Africa Sudan doctors suspend working at military hospitals

Sudan doctors suspend working at military hospitals

Three associations representing Sudanese doctors on Tuesday suspended working at hospitals run by the military as part of pressure for full civilian rule.

“Continuing work by doctors and medical staff at hospitals run by the military and police is a recognition of the practices of these putschist forces,” the three groups said in a joint statement.

The statement was signed by the Central Committee of Sudanese Doctors, Sudan Doctors Union and the Sudanese Committee of Consultants and Specialists.

The three associations also said doctors will stage a three-day strike as of Tuesday.

There was no comment from the Sudanese authorities on the statement.

The escalation comes one day after seven demonstrators were killed by army fire during protests in the capital Khartoum.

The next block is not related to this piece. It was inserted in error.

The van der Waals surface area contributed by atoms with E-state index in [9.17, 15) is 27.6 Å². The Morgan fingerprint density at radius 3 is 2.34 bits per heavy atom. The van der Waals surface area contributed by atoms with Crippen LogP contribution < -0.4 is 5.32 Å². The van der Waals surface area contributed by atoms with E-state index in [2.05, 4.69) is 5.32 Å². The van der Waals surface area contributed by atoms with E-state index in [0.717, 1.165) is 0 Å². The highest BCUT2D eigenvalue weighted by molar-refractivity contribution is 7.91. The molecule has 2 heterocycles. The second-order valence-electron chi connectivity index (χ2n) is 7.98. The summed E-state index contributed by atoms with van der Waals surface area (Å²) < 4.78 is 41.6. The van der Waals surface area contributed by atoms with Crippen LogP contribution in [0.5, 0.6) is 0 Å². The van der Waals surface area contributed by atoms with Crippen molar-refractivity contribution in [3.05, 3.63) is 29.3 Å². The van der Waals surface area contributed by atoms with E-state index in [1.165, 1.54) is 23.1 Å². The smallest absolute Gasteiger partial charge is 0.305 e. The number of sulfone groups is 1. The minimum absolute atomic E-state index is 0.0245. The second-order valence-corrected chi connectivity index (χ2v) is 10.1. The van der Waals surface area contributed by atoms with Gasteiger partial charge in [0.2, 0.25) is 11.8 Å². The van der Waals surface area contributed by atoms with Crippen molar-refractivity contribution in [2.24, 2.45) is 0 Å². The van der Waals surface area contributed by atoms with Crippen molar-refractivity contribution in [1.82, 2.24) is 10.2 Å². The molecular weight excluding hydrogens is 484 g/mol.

Sudan has been in turmoil since Oct. 25, 2021 when the military dismissed Prime Minister Abdalla Hamdok’s transitional government and declared a state of emergency.

Prior to the military takeover, Sudan was governed by a sovereign council of military and civilian officials tasked with overseeing the transition period until elections in 2023.

Hamdok was reinstated on Nov. 21 following an agreement, but protesters denounced the deal, insisting on the removal of any military influence over the transitional governing coalition. He resigned on Jan. 2, citing a political deadlock.

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